Tax lien amendment affects Georgian investment climate
19 January, 2012
Tax lien amendment affects Georgian investment climate

New regulation of tax liens that give priority of lien to the state on expense of banks is expected to have a negative impact on Georgian banking sector; it makes credits more expensive and undermines Georgian investment climate as a consequence.
By end of 2011 Georgian state got back the privileged creditor right over the tax lien that means that if property of tax-payers is under double-arrest on the part of the Revenue Service (RS) and banks, in insolvency case

banks can claim their credit collateral only after the state, even if they attached the questioned property as a collateral to the disbursed credits before the RS lien.
The state enjoyed the priority creditor’s right over the tax lien till 2010 at the expense of banks. The point is, the banks never disburse a mortgage loan if the property is under tax lien already while tax service always charges the property by lien even if it has previously been charged by the banks. Therefore banks chronologically are always first creditors and they have long been craving for equal creditor rights based on chronology but to no avail.
And only in 2010 when real estate prices slumped in consequence of financial crisis of 2008 and neither the state nor the banks could sell out the 150 million worth double-arrested property, the state agreed on concession and equalized the lien rights of banks and tax service.


However, even then government seemed reluctant to give up the tax lien priority right forever and some experts presumed that the measure could be temporary.
And now the state demands its priority right on tax lien back, thus leaving banking sector vulnerable to risks. However, the banking sector except Cartu Bank, owned by Georgian tycoon Bidzina Ivanishvili who emerged as a political opposition last fall, turned a blind eye. Nodar Javakhishvili, Director General of Cartu Bank, believes the tax lien change is an additional tool of political pressure on Cartu Bank, which was accused of alleged money laundering and put under the probe of the National Bank of Georgia (NBG) in mid-October.
The silence of other banks makes Javakhishvili to think so.


“If the change is bad to the entire banking sector why don’t they say a word?” he said.
As a matter of fact, no sooner the tax lien change was made by the end of December of 2011 that the National Bureau of Execution started arresting tax liens of Cartu Bank clientele; it put them as mortgage collaterals and put them for sale at an open auction. By today more than 46 arrested units were put at the auction and sold for half-price, thus depriving Cartu of several millions while the only bidder for the questioned collaterals was the Ministry of Economy of Georgia.


Transparency International Georgia (TI Georgia), having analyzed the tax lien change consequences, came to conclusion that the change undermines Georgian investment climate ultimately.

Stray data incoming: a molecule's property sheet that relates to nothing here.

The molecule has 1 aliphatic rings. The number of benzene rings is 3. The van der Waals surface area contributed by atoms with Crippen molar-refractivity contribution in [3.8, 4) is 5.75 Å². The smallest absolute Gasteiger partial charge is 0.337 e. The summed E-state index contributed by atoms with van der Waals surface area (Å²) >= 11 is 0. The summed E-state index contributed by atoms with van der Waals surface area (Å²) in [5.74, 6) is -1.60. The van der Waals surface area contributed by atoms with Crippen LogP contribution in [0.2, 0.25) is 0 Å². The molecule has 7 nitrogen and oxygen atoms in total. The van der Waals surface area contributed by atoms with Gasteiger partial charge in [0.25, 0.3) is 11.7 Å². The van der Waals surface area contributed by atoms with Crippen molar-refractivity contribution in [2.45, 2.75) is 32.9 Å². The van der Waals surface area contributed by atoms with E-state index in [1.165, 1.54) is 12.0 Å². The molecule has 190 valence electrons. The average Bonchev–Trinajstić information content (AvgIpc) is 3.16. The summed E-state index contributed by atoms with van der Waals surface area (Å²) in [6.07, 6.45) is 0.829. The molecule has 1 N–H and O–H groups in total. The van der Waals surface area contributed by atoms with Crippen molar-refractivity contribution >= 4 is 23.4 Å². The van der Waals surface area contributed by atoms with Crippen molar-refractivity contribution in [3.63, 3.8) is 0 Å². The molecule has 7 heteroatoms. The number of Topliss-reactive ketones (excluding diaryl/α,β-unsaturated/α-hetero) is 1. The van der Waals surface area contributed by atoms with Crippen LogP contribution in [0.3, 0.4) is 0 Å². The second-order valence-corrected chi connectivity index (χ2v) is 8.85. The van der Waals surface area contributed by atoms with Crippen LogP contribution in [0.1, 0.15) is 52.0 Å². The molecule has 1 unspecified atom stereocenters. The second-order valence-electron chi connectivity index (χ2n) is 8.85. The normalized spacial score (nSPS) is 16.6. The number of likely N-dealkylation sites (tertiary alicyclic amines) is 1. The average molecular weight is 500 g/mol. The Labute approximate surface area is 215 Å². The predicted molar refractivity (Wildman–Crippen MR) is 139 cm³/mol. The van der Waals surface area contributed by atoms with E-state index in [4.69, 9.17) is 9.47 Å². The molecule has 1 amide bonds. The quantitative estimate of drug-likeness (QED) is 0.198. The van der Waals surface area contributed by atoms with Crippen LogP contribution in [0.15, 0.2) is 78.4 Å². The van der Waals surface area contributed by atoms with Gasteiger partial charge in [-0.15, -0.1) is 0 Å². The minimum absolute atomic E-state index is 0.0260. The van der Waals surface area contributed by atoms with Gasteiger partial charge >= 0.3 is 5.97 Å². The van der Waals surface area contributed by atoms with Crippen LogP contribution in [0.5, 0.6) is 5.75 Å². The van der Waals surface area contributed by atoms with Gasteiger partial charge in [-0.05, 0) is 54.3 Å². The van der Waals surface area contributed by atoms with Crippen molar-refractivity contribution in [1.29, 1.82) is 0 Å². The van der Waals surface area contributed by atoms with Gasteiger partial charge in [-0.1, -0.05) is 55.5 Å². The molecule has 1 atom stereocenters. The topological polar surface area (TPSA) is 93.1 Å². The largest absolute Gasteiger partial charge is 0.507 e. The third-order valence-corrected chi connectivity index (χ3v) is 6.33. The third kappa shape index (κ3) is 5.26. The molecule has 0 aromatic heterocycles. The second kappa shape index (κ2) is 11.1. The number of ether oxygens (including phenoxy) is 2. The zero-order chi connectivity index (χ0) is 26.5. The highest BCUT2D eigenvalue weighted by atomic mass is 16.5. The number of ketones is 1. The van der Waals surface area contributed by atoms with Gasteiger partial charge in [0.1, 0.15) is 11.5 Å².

“This has become particularly obvious now when we are witnessing how the said amendments are being applied in practice to certain financial institutions. We believe that the new rules for determining the priority of liens will have a serious negative impact on financial institutions and borrowers in Georgia, and will create an unfavorable environment for them. Moreover, these rules will also have a negative impact on foreign investment, as well as Georgian financial and economic system as a whole,” TI Georgia experts say.
The loans granted to the Georgian banks or non-banking entities (industrial companies, etc.) by international financial institutions (IFIs), will bear serious risks and the credibility of Georgian financial institutions as business partners is undermined on the international level.


Levan Surguladze, Head of the investment bank Caucasus Financial Service, fears that Georgian banks and other financial institutions can no longer rely on the assets of borrowers as collateral because there is the possibility that this collateral will be superseded by a tax lien even if the borrower had no tax obligations at the time the financial institution’s collateral was registered. Georgian banks are supposed to face risks while borrowing at the international market as International Financial Institutions (IFIs); therefore the banks are likely to request additional collateral and fix higher interest rates.
“This change increases risk for the banks and the increased risk as a consequence, jacks interest rates up,” he said.
TI Georgia believes the amendments will also affect foreign investments. The largest foreign investments in Georgia are often financed by reputable IFIs (OPIC, EBRD, IFC, ADB). Such loans used for financing foreign investment in Georgia are almost always secured by Georgian assets, which the foreign investor has acquired as part of investment. Now the said amendments increase the risks associated with the country and IFIs will no longer rely on the security of such Georgian collateral.
“Therefore, they will unwillingly loan to foreign investors on the basis of property registered in Georgia. This will essentially reduce the amount of foreign investment, especially “western” and non-governmental investment,” TI Georgia elaborated.

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